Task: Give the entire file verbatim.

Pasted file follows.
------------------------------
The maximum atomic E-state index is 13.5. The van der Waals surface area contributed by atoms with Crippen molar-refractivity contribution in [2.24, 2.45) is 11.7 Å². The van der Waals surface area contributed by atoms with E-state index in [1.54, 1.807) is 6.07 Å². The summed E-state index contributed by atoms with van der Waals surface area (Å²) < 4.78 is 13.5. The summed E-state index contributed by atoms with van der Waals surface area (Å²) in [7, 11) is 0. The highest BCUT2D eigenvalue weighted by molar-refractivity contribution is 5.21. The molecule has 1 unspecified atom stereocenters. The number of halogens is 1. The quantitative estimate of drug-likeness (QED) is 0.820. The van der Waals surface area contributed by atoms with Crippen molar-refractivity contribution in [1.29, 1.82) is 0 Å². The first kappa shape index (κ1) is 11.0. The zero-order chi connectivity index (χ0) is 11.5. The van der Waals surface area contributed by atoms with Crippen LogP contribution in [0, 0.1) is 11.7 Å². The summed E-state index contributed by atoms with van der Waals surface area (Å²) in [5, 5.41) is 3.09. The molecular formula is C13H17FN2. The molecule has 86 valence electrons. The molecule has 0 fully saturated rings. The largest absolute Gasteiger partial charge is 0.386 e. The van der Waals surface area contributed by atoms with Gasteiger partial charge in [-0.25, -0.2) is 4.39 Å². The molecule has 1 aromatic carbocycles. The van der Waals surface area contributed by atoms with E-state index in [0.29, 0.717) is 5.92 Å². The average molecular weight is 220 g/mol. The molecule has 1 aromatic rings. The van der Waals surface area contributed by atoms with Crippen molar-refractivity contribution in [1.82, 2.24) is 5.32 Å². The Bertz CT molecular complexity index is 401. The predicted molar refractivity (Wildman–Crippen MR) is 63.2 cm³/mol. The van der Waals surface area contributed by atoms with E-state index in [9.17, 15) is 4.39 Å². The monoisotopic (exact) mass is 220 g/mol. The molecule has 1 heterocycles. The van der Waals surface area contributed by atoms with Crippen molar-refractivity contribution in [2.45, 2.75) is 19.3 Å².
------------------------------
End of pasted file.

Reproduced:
The maximum atomic E-state index is 13.5. The van der Waals surface area contributed by atoms with Crippen molar-refractivity contribution in [2.24, 2.45) is 11.7 Å². The van der Waals surface area contributed by atoms with E-state index in [1.54, 1.807) is 6.07 Å². The summed E-state index contributed by atoms with van der Waals surface area (Å²) < 4.78 is 13.5. The summed E-state index contributed by atoms with van der Waals surface area (Å²) in [7, 11) is 0. The highest BCUT2D eigenvalue weighted by molar-refractivity contribution is 5.21. The molecule has 1 unspecified atom stereocenters. The number of halogens is 1. The quantitative estimate of drug-likeness (QED) is 0.820. The van der Waals surface area contributed by atoms with Crippen molar-refractivity contribution in [1.29, 1.82) is 0 Å². The first kappa shape index (κ1) is 11.0. The zero-order chi connectivity index (χ0) is 11.5. The van der Waals surface area contributed by atoms with Crippen LogP contribution in [0, 0.1) is 11.7 Å². The summed E-state index contributed by atoms with van der Waals surface area (Å²) in [5, 5.41) is 3.09. The molecular formula is C13H17FN2. The molecule has 86 valence electrons. The molecule has 0 fully saturated rings. The largest absolute Gasteiger partial charge is 0.386 e. The van der Waals surface area contributed by atoms with Gasteiger partial charge in [-0.25, -0.2) is 4.39 Å². The molecule has 1 aromatic carbocycles. The van der Waals surface area contributed by atoms with E-state index in [0.29, 0.717) is 5.92 Å². The average molecular weight is 220 g/mol. The molecule has 1 aromatic rings. The van der Waals surface area contributed by atoms with Crippen molar-refractivity contribution in [1.82, 2.24) is 5.32 Å². The Bertz CT molecular complexity index is 401. The predicted molar refractivity (Wildman–Crippen MR) is 63.2 cm³/mol. The van der Waals surface area contributed by atoms with E-state index in [9.17, 15) is 4.39 Å². The monoisotopic (exact) mass is 220 g/mol. The molecule has 1 heterocycles. The van der Waals surface area contributed by atoms with Crippen molar-refractivity contribution in [2.45, 2.75) is 19.3 Å².